Reading Systematic Theology with Wayne Grudem – Angels – What are angels? Why did God create them?

This post is part of a 50+ post series from the classic work by Wayne Grudem (PhD, Cambridge), Systematic Theology: An Introduction to Biblical Doctrine. The aim of each post is to provide an overview of each chapter in the book and related resources for each topic.

Synopsis of Chapter

In this chapter we learn that “angels are created, spiritual beings with moral judgment and high intelligence, but without physical bodies.” These beings are found throughout Scripture sometimes being named, with specific jobs, and include various attributes. 

Angels fulfill particular purposes and plans. They serve God, being examples for us and our obedience. In addition, humans related to us, even if we don’t always see them. Though angels are unique among the creation, they are not God. We should never worship angels. 

What Are Angels?

Angels are created, spiritual, and moral beings. They are like God in that they are spirits (Hebrews 1:14). But they are unlike God in that they are created like us. (Nehemiah 9:6). In addition, angels are moral since some fell from their lofty positions (2 Peter 2:4). Though angels are spiritual, they would sometimes take on bodily form to appear to people in Scripture (Matthew 28:5, Hebrews 13:2).   

God speaks of angels as having “thrones”, ruling with “dominions” and being “rulers or authorities” (Colossians 1:16). Angels are not merely spiritual beings, or worse, Renaissance-era cherubs like Rafael once painted. Angels are powerful leaders in the heavenly realm.

The Bible describes angels in several ways. Though not all angels would match each of these terms, the angelic realm is revealed in this way in Scripture:

  • “sons of God” (Job 1:6)
  • “holy ones” (Psalm 89:5), 
  • “watchers” (Daniel 4:13)
  • “powers” (Ephesians 1:21)
  • “Cherubim” (Genesis 3:24)
  • “Seraphim” (Isaiah 6:2-7)
  • “living creatures” (Revelation 4:6-8)
  • “mighty ones” (Psalm 103:20)
  • Some are named like “Michael” (Jude 9)

A special angel known as the “angel of the LORD” seems to reveal himself to others as God himself. At various times in the Old Testament, the “angel of the LORD” found Hagar in the wilderness (Genesis 16:7), Abraham on Mount Moriah before sacrificing Isaac (Genesis 22:11), or in the flaming bush when Moses was called into ministry (Exodus 3:2). This angel is not the same kind of angel as other angels. 

The Place of Angels

Angels occupy a certain place in the order of creation. For instance, angels are never said to have been made in the image of God like man and woman (Genesis 1:26-27). Angels don’t bear children like people (Genesis 5:3), but they serve people (Hebrews 1:14). Angels are intelligent, moral creatures since they are able to sin (2 Peter 2:4). They also currently sit above humans in God’s creative order (Hebrews 2:7), but one day Christians will judge angels (1 Corinthians 6:3). Angels are not the same as people.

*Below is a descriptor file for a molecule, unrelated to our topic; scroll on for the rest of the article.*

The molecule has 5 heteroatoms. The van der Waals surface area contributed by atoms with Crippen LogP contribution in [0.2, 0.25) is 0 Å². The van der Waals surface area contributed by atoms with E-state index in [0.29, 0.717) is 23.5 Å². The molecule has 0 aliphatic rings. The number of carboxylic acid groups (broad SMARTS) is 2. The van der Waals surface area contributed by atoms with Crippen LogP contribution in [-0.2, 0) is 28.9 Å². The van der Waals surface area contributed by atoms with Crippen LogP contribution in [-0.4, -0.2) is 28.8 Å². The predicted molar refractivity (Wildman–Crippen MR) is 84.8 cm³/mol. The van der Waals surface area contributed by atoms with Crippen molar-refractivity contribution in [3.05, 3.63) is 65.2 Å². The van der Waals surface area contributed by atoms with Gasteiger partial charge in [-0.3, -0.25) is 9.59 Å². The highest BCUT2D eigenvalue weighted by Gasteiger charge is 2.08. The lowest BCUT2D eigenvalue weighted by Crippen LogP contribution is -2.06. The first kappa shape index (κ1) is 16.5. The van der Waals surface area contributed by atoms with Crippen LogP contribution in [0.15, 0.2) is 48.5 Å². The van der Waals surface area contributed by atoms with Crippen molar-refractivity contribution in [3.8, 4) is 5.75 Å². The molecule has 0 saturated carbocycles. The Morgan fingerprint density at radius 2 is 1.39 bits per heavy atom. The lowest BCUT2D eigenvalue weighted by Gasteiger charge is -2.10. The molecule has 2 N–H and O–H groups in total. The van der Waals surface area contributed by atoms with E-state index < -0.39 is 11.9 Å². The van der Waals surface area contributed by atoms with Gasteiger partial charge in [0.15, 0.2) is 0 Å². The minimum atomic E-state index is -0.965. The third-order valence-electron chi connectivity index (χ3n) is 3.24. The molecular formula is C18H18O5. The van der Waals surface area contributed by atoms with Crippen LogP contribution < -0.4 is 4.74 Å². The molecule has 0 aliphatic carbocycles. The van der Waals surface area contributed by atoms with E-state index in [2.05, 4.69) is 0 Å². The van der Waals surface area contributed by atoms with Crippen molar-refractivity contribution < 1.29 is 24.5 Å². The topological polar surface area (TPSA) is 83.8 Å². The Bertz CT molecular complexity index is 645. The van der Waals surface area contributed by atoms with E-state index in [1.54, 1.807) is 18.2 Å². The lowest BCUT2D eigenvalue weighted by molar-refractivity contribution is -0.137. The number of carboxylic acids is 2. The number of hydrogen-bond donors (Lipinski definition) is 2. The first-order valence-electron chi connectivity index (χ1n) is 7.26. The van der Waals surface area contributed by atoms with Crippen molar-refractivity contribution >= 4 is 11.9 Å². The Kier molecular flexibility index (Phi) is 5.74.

Angels carry out God’s plans in ways we cannot do in the same way. They carry important messages to people (Luke 1:11-19, Acts 8:26). They execute judgments upon people like bringing a plague on Israel (2 Samuel 24:16-17) or killing Assyrian soldiers (2 Chronicles 32:21). In addition, they worship God in a special way as when the angels served God around his throne (Isaiah 6:2-3) or worshipped when Christ was born in Bethlehem (Luke 2:14).   

Conclusion: Cautions About Angels

Angels are special beings. They would seem especially important if you actually encountered an angel as many have. But God warns people not to put too much confidence in angels. On several occasions, Scripture warns people about deceptive angelic beings. For instance, angels can carry a false gospel (Galatians 1:8) and Satan can disguise himself as an angel of light (2 Corinthians 11:14). 

For this reason, we should be cautious about angels. We ought to respect angels as being messengers of God. Angels definitely serve God and minister to Christians (Hebrews 1:14). But we should be wary of interacting with fallen angels. Regardless of what sort of angel we may encounter, we should never worship angels (Revelation 19:10). Angels are not God, only created beings.  

“Then I looked, and I heard around the throne and the living creatures and the elders the voice of many angels, numbering myriads of myriads and thousands of thousands, 12 saying with a loud voice, ‘Worthy is the Lamb who was slain, to receive power and wealth and wisdom and might and honor and glory and blessing!’” (Revelation 5:11-12)

Special Terms

  • angel
  • angel of the Lord
  • archangel
  • cherubim
  • living creature
  • Michael
  • principalities and powers
  • seraphim
  • sons of God
  • watchers

Resources: Wayne Grudem

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